UNESCO and Engineering

A graphic showing how engineering is associated to different areas of interest (UNESCO Report, 2010, p. 4).

The UNESCO helps Member States to address major challenges in engineering. These challenges include the shortage of engineers around the world, decreased interest in engineering as career option for young people, the underrepresentation of women in engineering and brain drain for many countries.

Currently, UNESCO is working with Member States, international partners and program experts to strengthen engineering education through curricula development and capacity building. It is also incorporating sustainability topics into engineering education by highlighting the need for green technology in engineering applications. In line with UNESCO’s global priorities on Africa and Gender Equality, UEI focuses on women and the African region in their activities and programmes.

Lastly, UEI is fostering scientific exchange and excellence through its partnerships with various non-governmental organizations, multinational corporations and engineering educational institutions to encourage investment in applied research and training. Several of UEI’s projects, in partnership with the World Federation of Engineering Organizations (WFEO) and the Institute of Electrical and Electronics Engineers (IEEE), have been successful at inspiring young individuals to pursue engineering studies at the secondary and tertiary level.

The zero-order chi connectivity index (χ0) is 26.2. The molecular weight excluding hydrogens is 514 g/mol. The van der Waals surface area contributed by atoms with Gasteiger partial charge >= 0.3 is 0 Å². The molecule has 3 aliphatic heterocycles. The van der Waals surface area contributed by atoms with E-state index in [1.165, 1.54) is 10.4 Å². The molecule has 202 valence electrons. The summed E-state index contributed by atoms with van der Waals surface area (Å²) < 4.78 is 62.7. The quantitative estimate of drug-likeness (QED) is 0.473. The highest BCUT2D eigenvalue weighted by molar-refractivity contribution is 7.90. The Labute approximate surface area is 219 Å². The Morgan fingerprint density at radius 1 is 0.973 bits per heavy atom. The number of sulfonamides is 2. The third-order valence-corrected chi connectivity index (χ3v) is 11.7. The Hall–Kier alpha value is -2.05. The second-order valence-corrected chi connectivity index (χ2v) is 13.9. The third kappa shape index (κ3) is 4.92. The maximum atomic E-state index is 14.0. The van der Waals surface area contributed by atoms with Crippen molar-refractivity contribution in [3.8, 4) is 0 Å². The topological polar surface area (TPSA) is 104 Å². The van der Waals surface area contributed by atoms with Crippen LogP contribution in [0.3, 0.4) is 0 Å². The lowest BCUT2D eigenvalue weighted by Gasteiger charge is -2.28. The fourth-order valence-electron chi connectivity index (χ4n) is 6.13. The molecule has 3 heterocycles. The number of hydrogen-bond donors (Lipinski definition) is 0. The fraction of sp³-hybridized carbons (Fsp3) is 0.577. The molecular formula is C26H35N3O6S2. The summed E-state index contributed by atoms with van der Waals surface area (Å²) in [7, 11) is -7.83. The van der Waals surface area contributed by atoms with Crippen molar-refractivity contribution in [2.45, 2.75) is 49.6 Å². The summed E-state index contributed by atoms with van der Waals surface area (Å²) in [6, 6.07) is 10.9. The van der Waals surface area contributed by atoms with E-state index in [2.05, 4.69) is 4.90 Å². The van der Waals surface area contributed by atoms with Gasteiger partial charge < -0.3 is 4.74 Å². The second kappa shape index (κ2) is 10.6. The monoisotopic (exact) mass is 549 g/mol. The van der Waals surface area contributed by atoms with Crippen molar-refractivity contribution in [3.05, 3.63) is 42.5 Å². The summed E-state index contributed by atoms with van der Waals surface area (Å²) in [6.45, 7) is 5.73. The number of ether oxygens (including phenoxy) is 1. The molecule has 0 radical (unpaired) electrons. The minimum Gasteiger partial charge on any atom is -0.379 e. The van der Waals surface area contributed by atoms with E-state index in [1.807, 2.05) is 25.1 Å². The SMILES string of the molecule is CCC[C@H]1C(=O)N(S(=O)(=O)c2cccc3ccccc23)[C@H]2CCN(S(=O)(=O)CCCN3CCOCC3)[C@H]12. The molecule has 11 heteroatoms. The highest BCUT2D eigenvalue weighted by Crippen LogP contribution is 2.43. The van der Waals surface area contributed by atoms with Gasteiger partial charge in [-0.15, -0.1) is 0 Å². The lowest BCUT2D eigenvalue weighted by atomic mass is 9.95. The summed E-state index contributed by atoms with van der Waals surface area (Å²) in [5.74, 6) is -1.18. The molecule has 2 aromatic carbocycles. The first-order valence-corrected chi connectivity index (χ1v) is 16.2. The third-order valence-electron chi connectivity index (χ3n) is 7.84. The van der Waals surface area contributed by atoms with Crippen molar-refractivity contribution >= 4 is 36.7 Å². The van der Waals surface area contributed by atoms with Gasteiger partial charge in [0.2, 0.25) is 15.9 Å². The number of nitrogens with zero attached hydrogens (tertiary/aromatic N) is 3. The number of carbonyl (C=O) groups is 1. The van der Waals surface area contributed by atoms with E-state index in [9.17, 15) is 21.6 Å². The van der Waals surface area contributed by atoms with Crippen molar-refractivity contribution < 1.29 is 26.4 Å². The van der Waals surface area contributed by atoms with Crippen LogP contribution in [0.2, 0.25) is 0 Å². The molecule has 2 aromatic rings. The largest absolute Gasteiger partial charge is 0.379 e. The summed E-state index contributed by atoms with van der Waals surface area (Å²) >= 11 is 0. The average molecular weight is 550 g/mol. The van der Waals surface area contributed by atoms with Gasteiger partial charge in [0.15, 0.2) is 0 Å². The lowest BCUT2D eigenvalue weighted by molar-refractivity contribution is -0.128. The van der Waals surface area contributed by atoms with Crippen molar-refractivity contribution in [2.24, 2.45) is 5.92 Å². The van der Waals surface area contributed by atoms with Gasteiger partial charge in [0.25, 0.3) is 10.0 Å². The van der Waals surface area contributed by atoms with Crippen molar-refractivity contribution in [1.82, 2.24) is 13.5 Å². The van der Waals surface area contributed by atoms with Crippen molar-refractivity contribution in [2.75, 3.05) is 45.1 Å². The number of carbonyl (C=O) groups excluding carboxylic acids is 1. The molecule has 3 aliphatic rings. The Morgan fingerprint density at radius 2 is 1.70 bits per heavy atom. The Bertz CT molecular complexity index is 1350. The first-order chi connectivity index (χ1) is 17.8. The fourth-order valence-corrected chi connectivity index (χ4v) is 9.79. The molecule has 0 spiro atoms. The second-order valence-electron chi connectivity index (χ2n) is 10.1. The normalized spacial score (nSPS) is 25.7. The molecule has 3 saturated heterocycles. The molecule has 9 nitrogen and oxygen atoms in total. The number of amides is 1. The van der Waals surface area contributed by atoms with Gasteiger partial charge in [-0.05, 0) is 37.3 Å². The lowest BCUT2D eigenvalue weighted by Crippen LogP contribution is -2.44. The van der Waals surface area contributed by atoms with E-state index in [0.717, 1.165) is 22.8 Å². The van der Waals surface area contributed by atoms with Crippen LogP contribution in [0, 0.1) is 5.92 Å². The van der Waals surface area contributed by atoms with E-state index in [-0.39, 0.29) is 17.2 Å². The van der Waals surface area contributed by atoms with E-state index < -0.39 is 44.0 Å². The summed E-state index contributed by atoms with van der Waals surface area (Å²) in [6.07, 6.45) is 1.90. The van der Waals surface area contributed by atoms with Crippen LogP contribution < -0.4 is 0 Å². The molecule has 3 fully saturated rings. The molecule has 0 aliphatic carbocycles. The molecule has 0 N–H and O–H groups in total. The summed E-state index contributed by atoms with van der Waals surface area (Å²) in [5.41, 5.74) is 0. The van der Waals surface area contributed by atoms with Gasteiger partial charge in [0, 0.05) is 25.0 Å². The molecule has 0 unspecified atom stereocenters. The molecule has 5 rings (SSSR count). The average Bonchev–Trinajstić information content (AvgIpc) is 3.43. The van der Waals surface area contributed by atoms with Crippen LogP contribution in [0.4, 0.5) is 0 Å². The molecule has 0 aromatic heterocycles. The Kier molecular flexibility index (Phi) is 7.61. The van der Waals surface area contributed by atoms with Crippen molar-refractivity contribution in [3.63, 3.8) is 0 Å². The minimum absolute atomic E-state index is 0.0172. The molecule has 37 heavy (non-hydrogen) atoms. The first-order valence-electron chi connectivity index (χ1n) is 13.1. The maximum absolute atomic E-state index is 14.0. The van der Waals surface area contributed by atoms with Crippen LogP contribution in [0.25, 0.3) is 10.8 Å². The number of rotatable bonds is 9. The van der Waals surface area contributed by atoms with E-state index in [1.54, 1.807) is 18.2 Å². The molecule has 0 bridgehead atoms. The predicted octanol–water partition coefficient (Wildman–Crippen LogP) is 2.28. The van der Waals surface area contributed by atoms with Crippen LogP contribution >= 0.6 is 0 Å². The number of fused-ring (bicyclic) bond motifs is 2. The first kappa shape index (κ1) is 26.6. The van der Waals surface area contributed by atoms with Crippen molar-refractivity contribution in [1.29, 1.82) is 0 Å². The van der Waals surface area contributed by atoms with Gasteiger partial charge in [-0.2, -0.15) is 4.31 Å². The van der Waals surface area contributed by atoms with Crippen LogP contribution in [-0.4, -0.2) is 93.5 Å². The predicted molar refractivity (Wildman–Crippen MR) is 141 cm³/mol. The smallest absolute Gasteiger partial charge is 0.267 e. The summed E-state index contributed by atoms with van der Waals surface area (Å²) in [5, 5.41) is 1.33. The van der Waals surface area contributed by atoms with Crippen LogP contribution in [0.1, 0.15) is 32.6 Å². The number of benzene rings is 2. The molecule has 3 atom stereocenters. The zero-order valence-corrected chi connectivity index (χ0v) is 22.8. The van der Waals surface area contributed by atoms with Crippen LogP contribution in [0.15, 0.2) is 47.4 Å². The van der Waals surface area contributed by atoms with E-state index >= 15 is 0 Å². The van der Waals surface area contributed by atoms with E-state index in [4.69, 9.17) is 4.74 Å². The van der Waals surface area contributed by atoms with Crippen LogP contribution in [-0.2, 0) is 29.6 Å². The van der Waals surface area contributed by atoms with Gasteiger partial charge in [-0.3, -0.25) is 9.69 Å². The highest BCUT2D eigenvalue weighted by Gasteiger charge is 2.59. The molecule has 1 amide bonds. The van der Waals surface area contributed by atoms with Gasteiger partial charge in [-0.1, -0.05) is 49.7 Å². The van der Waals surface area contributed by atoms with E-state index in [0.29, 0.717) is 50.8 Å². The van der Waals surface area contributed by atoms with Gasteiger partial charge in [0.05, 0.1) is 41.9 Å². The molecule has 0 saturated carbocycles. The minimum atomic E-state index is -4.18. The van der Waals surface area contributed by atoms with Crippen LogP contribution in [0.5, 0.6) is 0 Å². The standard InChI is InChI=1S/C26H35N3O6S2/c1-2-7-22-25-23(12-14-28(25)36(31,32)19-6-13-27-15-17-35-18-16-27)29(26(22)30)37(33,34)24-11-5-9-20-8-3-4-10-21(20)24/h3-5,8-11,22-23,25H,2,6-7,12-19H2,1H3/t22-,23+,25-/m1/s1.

UEI brings together the engineering capacity from existing organizational units in an innovative, pragmatic and cost-effective manner. Through these partnerships, UEI assists Member States in tackling contemporary challenges, such as the need to develop clean technologies, to reduce industrial pollution, to manage safe drinking water supplies, and to create affordable technologies for other social needs. UEI seeks to increase the public’s understanding of engineering, and its effective contribution to the socio-economic development of societies.

Back to top